It’s been well over a year since I wrote Brexit Part I. Where has the time gone, my friends?
Even though we have since decided not to remain, the opportunities to write about Brexit do remain. In fact, I’d say they’ve grown. Had we voted to stay, I reckon they’d have declined. Some consolation, perhaps, for writer-remainers?
This time the focus has changed. It’s not about the upcoming vote and the uncertainty of ‘whether’. It’s about hard Brexit, or soft Brexit; it’s about uncertainty of ‘how’, and divisions, and fears, and opportunities.
Opportunities is a key word: as I said last time, you have opportunities for years to write about Brexit and its impact. Years.
Again, editors are unlikely to care much about your opinion.
An editor of a real life magazine is likely to care about a story concerning a Eurosceptic woman who gave birth to a boy on referendum day, who she christened Nigel, against the wishes of her Europhile husband, who in revenge underwent a snap vasectomy, to pre-empt any future conception of a child she would call Boris. Were I the editor of That’s Life!, I’d pay four figures for that exclusive, and I’m not joking.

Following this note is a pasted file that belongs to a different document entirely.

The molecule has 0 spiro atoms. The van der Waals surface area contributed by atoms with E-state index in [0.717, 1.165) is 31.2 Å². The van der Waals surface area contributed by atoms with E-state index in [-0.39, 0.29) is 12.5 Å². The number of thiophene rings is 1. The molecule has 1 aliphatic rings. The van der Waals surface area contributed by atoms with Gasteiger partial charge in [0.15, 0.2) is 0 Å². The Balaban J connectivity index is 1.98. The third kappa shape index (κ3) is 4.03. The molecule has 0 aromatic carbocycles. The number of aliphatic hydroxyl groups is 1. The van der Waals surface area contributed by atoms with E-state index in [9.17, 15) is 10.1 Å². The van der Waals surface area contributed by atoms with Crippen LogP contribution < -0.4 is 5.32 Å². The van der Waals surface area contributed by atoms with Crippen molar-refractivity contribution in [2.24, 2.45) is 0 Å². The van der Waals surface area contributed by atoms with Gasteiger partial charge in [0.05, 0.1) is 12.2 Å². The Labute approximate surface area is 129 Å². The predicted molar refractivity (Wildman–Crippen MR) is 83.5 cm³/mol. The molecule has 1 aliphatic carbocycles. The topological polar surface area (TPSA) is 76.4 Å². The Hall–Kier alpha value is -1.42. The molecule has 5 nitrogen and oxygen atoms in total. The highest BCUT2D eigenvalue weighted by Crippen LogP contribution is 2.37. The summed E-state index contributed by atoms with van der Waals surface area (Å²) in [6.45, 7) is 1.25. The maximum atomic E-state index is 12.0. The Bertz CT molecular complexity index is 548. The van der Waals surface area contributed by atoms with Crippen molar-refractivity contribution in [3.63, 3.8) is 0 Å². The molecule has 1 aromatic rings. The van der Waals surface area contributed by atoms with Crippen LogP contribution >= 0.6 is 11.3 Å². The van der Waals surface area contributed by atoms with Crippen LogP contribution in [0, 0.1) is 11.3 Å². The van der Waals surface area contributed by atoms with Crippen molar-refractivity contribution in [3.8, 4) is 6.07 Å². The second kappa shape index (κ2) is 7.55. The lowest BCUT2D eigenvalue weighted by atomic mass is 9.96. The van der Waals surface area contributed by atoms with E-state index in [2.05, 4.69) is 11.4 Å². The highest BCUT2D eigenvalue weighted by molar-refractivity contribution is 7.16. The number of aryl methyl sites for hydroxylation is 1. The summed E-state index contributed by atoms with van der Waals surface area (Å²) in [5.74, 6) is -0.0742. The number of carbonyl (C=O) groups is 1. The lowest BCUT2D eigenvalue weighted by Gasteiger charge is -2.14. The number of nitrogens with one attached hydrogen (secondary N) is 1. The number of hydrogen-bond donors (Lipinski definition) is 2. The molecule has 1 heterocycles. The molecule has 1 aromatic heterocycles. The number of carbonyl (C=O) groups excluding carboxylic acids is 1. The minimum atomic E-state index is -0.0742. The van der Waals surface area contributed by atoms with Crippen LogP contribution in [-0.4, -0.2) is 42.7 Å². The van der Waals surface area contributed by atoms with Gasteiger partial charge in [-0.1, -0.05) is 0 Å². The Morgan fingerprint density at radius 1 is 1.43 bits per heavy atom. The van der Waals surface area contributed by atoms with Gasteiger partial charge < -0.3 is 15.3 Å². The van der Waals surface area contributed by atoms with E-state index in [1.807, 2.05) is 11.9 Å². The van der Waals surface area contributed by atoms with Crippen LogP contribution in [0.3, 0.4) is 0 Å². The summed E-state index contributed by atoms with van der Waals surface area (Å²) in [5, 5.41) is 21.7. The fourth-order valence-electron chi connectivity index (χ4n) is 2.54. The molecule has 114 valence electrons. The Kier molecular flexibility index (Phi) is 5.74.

Ideas like the one above are unlikely to simply land in your lap. You have to go out and look for them. (These days, online chat forums are ripe with ideas. Lurk and browse.) And in all likelihood, your ideas won’t be quite as jaw-dropping as that either – but they don’t need to be. As I said last time, speak to local businesses about the decision, and the impact it will have. Local magazines and newspapers love local stories.
But Brexit will effect everyone in this country. Find the angle. I often mention cat, dog and horse magazines on this blog – because there are several of them, we’re a nation of animal lovers, and they are excellent markets for new or new-ish writers of non-fiction. How might European vets working here be effected? Will there be new quarantine implications to consider post-Brexit? Find the stories. There will be some. Talk to owners; talk to breeders.
Brexit: Further Reading
Some potential sources of ideas and inspiration:
All Out War: The Full Story of How Brexit Sank Britain’s Political Class, by Tim Shipman
Brexit: What the Hell Happens Now? by Ian Dunt
Five on Brexit Island, by Bruno Vincent
Brexit, no Exit: Why (in the End) Britain Won’t Leave Europe, by Denis MacShane
The Brexshit Book: A Remainer’s Self-Help Guide to Brexit and Leaving the EU, by Steven S Stevens